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My load lightened a little in September as I cleared room for Bri’s birthday. Things weren’t so overwhelmingly busy anymore. In October I started to feel major burn out with school. There are so many perks to working from home and my expectations for my job had been unrealistically high. I thought that all of my problems with teaching were due to the inner city school system. When I moved to my new job, I’d expected the kids to be perfect and the paperwork to be lighter. The kids, while much better, are still in fact kids. We won’t even start talking about the paperwork.

So that’s what has happened. The photography business has consumed all of my free time. I love taking pictures and seeing the final results! It’s been quite an adventure.

Another November Has Snuck Up On Me

I started a tradition a few years ago called NaBloPoMo. In an effort to get myself to blog more regularly, I committed to posting every day in November of 2007. The next year I kept up the month of blogging for November of 2008. And now we’ve come to day one of November 2009 and I must confess that I don’t have such a good feeling about it this year. Something about working two jobs has just wiped out all of the free time I used to find for blogging.

That being said, there are a lot of little posts that have been building up inside me during these long quiet periods. Plus I have tons of pictures, and they’re always good for quick posts. So I’m going to try it again. I probably won’t be very long winded, but only because I doubt that I’ll have the time!

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To start things off, here’s a picture of Bri from yesterday’s Halloween festivities. We went to our town fall festival in the morning, where she spotted a life-size Abby Cadabby. She happily went over and hugged her leg while I frantically dug for my camera, which of course I’d left at home. We walked around looking at all of the booths and I promised myself to set one up for the photography business next year (in all my free time). After naptime we went to a church event where Bri enjoyed playing games and eating candy. Then we went out to dinner with friends before heading home. It was lots of fun!

Community Keynote ~ Liveblog

I’m back with a liveblog of tonight’s keynote speakers. This panel has been chosen by a committee to read extremely significant posts from their own blogs.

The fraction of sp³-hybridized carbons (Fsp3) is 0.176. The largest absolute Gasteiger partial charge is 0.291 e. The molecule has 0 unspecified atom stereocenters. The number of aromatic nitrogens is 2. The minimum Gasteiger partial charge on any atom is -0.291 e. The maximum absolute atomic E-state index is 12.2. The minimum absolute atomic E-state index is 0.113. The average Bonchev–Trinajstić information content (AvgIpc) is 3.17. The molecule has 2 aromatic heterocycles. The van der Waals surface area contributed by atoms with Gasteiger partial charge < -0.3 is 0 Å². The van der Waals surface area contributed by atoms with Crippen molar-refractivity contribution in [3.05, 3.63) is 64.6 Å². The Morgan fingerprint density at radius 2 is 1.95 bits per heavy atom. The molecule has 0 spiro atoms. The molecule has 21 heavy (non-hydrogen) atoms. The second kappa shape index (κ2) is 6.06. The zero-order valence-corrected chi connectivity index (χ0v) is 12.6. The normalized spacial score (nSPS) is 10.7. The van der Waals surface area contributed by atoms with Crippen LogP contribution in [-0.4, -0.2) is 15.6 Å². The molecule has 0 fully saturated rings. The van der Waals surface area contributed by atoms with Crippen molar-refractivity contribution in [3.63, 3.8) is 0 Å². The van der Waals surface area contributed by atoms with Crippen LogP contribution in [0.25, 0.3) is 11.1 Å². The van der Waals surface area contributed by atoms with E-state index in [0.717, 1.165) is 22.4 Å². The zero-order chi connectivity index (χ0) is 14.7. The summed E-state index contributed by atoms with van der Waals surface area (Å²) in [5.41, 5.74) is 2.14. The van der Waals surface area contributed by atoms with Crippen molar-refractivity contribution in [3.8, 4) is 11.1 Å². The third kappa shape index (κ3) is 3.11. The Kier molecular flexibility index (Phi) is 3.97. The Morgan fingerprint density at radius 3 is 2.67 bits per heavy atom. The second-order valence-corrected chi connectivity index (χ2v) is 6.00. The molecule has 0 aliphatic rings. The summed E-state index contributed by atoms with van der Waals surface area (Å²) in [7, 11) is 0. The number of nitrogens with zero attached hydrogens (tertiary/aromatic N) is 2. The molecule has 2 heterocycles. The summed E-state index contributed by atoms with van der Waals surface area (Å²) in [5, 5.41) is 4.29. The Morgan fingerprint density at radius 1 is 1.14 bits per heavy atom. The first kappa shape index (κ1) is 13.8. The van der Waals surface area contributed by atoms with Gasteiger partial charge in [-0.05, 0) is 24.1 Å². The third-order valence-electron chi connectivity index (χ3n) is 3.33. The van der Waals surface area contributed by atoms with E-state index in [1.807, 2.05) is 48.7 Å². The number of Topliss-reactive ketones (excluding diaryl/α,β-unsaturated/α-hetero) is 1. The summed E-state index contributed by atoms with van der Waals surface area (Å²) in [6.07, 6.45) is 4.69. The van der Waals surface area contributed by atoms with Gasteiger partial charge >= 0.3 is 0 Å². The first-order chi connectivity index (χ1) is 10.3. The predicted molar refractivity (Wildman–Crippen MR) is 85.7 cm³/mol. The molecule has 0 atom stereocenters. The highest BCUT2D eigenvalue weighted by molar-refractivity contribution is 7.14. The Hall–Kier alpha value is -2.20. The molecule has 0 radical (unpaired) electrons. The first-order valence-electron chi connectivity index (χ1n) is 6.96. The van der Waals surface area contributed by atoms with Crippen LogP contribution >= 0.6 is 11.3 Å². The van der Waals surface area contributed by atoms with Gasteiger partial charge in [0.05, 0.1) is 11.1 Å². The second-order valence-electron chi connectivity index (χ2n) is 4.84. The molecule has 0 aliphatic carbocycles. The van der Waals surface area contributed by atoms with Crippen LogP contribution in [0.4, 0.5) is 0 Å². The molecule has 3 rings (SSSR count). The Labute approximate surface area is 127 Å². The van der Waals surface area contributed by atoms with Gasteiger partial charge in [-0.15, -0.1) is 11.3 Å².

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Hanging out in the giant ballroom waiting for the keynote to start. For pictures visit CityStreams (that’s me).

Introduction- This community keynote is about you and me and all of us. I’m really proud to introduce Eden Kennedy to kick us off.

Eden – Quick thank you to Elisa who was the real organizer behind this endeavor. I also want to thank Jes Ferris and Lori Luna, Angela, Polly, MooshinIndy and Megan Smith.

First reader- Bossy (I Am Bossy)

This is a little thing I like to call Dr. Seuss’s ode to a blog conference… (link to come).

“She’ll be the tall one in the back with a wine in each fist.”

Second reader – Issa (Issa’s Crazy World)

Uncle Marky (link to come) –  “I have always given to bums… because each of them is a human being. Each one of them could be someone’s Uncle Mark.”

Third reader – Karen Waldrond

Racial skepticism – (link to come) – Even as I live my life and show that I judge people not on the content of their skin but on the character. It’s hard to live in a country where you live different. … In the ’90’s not everyone believed I was an engineer. Not everyone believes I am a lawyer. “Are you sure you don’t mean a paralegal?”

Fourth reader – Sherry (Sherri?) Reed

Amends – Part of staying sober is making a decision to be more postive…. (link to come) …The idea behind the first year of sobreity is to chisel away at the bad memories. It seems that there are so many “I’m sorries” waiting in the wings.

Fifth Reader – Julie D – I Do Things So You Don’t Have To

“Hi everybody, I’m JD and when I was a kid – I faked a concussion so that you don’t have to.” (link to come) Like all ten year olds, I was physically indestructible. “We’d probably go to McDonald’s on the way home.” “It never occurred to me that the doctor would think that I was lying.” “All of these questions were making me sleepy.”

Quick PS to this story – many years later I confessed to my mom that it was a big lie to my mom. I thought we’d have a big laugh about it. She was pissed. And to this day she brings it up at family gatherings to make me feel bad. And I do. Sort of.

Sixth Reader – Mike -

This is called, “Hello, Hello.” (link to come)

A lot of people think that cell phones were invented for calling or texting but I think they were invented to avoid people at parties on four hour pretend conversations. This is a big step up because before that I would lock myself in the bathroom.

Seventh Reader -Pam Mendell

I wrote this in a really crappy, generic strip motel outside of Tampa. (link to come) I loved the idea behind my three day junket to New York. This is another non-vacation. Lately it seems that my solidarity is with the road warriors. They stride through the terminals with a cell phone to one ear.